The Ingalls Storfjord Hotel
“People wish to be settled,” wrote Ralph Waldo Emerson, but “only in so far as they are unsettled is there any hope for them.” We’ve long recognized that truth. Witness the historic pilgrimage routes, from Camino de Santiago in Spain to Kumano Kodo in Japan, which draw multitudes. The award-sweeping 2020 film Nomadland portrayed the itinerant life as both freeing and also, paradoxically, grounding. Which is something not lost on the purveyors of travel. They used the two years of lockdowns to devise or complete new off-the-beaten-path journeys—guided, tested, and with choice places to stay along the way. Think of these trips as modern-day pilgrimages; their creators certainly view them that way. Knut Flakk, founder of the Norwegian adventure company 62 Nord, describes a highpoint in 62 Nord’s new bicycle tour, when a helicopter (let’s be clear: this is high-end nomadism) flies you and your bikes deep into a fjord: “It is almost as if the cliffs on each side open up like gates welcoming you into a heavenly valley. And from there you begin your ascent up Trollstigen.” You can almost hear the trumpets.
Cycle fjords in Norway
Norway’s fjords are typically experienced from the deck of a cruise ship. Now the family-owned 62 Nord has dreamed up a slow-travel alternative that takes you on bikes deep into fjord country and rural Norwegian life. The trips, which debut in June, are six days long and led by former pro riders. They promise scenery, hills, and cuisine to rival rides in Spain’s Pyrenees or the French Alps. There are quad-burning climbs, such as the nearly vertical 2,750-foot one up Trollstigen, the most dramatic in Scandinavia, with 18 switchbacks. And there are long, easy descents to the sea, flanked by cliffs and forest. High-speed RIB boats and helicopters transfer cyclists to stage starts each morning, and there are pitstops at farmsteads and cafés during the 40-mile days. At night: seafood feasts and saunas at the log-hewn Storfjord Hotel (see lead image, above) and Hotel Union Oye, a recently renovated 19th-century retreat long favored by royals and writers, including Arthur Conan Doyle.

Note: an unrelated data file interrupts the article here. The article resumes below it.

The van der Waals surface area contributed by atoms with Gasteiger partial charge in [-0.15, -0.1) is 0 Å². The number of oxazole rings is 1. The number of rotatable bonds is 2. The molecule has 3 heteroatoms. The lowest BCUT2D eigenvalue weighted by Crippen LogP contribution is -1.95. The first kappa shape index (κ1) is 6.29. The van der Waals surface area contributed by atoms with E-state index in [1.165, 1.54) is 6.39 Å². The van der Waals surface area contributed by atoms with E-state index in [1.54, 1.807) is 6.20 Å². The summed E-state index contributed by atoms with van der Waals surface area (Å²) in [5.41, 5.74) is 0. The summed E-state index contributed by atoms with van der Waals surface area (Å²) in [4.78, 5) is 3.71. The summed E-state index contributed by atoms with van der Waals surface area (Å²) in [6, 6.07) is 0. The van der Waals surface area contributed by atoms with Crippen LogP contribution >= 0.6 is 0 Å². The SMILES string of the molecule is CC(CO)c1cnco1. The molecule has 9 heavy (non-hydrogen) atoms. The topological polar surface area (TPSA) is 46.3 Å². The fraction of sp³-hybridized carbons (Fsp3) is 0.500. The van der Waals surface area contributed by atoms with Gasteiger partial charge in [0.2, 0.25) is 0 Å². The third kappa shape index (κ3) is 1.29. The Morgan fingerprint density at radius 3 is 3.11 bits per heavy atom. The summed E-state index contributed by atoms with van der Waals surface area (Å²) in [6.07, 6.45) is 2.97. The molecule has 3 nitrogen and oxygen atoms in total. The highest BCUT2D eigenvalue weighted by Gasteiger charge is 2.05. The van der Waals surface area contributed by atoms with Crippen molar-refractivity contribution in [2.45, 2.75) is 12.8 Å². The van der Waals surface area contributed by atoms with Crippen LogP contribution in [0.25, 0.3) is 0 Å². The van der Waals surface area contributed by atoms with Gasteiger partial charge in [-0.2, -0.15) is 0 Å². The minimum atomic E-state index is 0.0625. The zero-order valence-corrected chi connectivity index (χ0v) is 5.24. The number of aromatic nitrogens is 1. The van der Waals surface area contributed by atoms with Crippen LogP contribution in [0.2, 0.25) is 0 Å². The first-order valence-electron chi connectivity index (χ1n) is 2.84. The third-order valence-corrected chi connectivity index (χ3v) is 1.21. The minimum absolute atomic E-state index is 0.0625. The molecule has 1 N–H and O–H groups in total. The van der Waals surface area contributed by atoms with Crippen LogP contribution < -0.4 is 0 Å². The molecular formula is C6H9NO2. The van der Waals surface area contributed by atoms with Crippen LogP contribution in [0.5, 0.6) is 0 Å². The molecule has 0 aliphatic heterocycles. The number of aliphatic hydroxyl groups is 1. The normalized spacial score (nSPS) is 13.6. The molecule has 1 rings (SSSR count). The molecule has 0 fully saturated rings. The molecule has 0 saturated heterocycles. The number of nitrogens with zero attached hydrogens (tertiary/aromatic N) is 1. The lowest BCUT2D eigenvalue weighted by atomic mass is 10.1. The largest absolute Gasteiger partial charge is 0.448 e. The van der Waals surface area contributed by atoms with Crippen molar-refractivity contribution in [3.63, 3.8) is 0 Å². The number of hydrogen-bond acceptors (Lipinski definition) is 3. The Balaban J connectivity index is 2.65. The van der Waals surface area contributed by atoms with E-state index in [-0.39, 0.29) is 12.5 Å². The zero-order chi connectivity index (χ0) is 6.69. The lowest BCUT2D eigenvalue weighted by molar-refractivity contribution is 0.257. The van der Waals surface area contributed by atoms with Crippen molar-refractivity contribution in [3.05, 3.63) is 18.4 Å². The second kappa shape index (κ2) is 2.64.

Follow a guru in Bhutan
The Trans-Bhutan Trail, a 250-mile pilgrimage route that runs the length of this Buddhist kingdom, is not new, but it just reopened in March (after more than six decades of neglect) with aspirations of earning ubertrek status—the Camino de Santiago of the Himalayas. Nearly 1,000 workers rebuilt 18 bridges and 10,000 stairs along the route, which connects well-known valleys like Paro with more remote districts like Bumthang, where the legendary saint Guru Rinpoche brought Buddhism to Bhutan. Mountain bikers are welcome too—you might even spot the king, an avid cyclist, whizzing by around Thimphu. You’ll need about a month to complete the full trail, which takes in 400 historic and cultural sites set against forests and snowcapped Himalayan peaks, or you can tackle it in sections. Itineraries range from a challenging two-week traverse of the trail’s 150-mile western portion, with homestay overnights, to a mellow 17-mile week exploring valleys such as Punakha and Phobjikha from such luxe bases as Gangtey Lodge, COMO Uma Paro, and Six Senses Punakha.